How to Check and Enable TRIM for Your SSD

An SSD needs to have TRIM enabled to work efficiently.
Dong Ngo | Dong Knows Tech An SSD needs to have TRIM enabled to work efficiently.

TRIM is a command that helps, well, trim down the unnecessary writing to a solid-state drive (SSD) hence maximize its life span. Even an SSD of extreme endurance, like the Samsung 860 Pro, can become unreliable pretty fast with TRIM disabled. That said, here’s how you can check and enable TRIM on a Windows or a Mac computer.

RELATED: Everything you need to know about solid-state drives.

How to check TRIM on a Windows 10 computer

These steps can also apply to Windows 7 and 8.

All is good! TRIM is enabled.
Dong Ngo | Dong Knows Tech All is good! TRIM is enabled.
  1. Use Windows key + X keyboard shortcut (press and hold the Windows key then press on X). Alternatively, you can right-click on the Start button to bring up the Power User menu. Now select Windows Powershell (Admin). (On earlier versions of Windows, you can use the Command Prompt (Admin).
  2. Type in the following command into the Powershell window then press Enter.

fsutil behavior query DisableDeleteNotify

If the command returns 0 (zero), then you’re all good. Despite the fact you see “(Disabled),” TRIM is enabled on the computer, and there’s nothing else you have to do. If not, continue to the next step.

How to enable/disable TRIM on a Windows 10 computer

The command to disable and enable TRIM on a Windows computer.
Dong Ngo | Dong Knows Tech The command to disable and enable TRIM on a Windows computer.
  1. Use Windows key + X keyboard shortcut to bring up the Power User menu, select Windows Powershell (Admin).
  2. To enable TRIM, enter the following command in the Powershell window then press Enter:

fsutil behavior set DisableDeleteNotify 0

To disable TRIM (if somehow you want to do that), use the same command but substitute 0 with 1

fsutil behavior set DisableDeleteNotify 1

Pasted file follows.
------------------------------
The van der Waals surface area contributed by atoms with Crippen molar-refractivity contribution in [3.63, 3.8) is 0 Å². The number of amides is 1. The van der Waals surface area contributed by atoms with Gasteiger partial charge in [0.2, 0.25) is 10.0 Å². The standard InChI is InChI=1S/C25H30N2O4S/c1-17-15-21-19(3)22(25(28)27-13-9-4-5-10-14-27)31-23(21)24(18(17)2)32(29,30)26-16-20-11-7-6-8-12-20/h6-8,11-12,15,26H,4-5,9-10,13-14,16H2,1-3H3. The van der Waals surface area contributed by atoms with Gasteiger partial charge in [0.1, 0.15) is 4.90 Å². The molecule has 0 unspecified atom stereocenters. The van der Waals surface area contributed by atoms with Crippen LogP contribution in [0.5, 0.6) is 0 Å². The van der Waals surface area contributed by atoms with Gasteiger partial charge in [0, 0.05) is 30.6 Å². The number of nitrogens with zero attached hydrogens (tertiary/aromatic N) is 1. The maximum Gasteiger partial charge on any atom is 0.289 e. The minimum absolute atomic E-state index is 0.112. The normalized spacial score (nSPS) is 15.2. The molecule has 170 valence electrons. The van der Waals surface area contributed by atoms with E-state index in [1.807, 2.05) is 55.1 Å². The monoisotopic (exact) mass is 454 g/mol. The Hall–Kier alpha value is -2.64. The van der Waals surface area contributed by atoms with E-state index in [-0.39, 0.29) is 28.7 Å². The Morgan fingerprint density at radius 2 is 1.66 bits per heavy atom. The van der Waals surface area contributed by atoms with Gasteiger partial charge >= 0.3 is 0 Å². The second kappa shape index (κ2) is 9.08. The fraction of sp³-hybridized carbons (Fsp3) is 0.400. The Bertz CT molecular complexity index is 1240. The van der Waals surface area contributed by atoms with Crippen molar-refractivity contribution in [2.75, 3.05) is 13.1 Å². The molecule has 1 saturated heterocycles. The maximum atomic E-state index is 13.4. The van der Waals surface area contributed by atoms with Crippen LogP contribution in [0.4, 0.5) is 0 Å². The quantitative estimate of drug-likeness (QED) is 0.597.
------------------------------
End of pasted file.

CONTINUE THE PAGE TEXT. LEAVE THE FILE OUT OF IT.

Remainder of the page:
How to check TRIM on a Mac

These steps apply to most versions of MacOS.

If your Mac comes with an SSD, chances are TRIM is already enabled.
Dong Ngo | Dong Knows Tech If your Mac comes with an SSD, chances are TRIM is already enabled.
  1. Click on the Apple icon (top-right corner) then choose About This Mac.
  2. Click on System Report.
  3. On the left pane of the System Information window, under Hardware navigate to SATA/SATA Express (if you use a standard SATA SSD) or NVMExpress (if you use an NVMe SSD). It doesn’t hurt to check both sections.
  4. On the right pane, scroll down until you find TRIM SupportIf the value is Yes, then TRIM is running — you’re all good! Otherwise, go to the next step.

How to enable TRIM on a Mac

It’s important to note that TRIM on a Mac can be complicated and might not work the same for all SSDs. If your machine comes with an SSD, TRIM is automatically enabled (or disabled for a particular reason).

That said, you should check with your vendor to make sure an SSD supports your Mac before installing it on the machine, and then tread lightly with the next steps.

The command to enable TRIM on a Mac.
Dong Ngo | Dong Knows Tech The command to enable TRIM on a Mac.
  1. Run Terminal (you can search for it using Spotlight at the top right corner)
  2. Type in the following command and press enter:

sudo trimforce enable

You’ll need to enter the password (of your Mac account) and confirm that you want to enable TRIM. Answer those prompts affirmatively (again make sure your SSD supports the Mac). The machine will restart with TRIM enabled.

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3 thoughts on “How to Check and Enable TRIM for Your SSD”

  1. Windows? Mac? Yup. Run them both. But my Samsung 960 is in my Linux desktop PC. 7 of the home machines run Windows of all flavors, 2 run MacOS, & 12 run Linux (or BSD). It doesn’t have to be Windows OR Linux, I’m sure there’s many users like myself that run varying OS depending upon need. We’re out here. Linux may dominate the Web-server world, but there’s plenty of desktops out there running Linux, & for good reason. Each platform has it’s pluses & minuses, thinks it does better than the others, but for day to day stuff: Linux.

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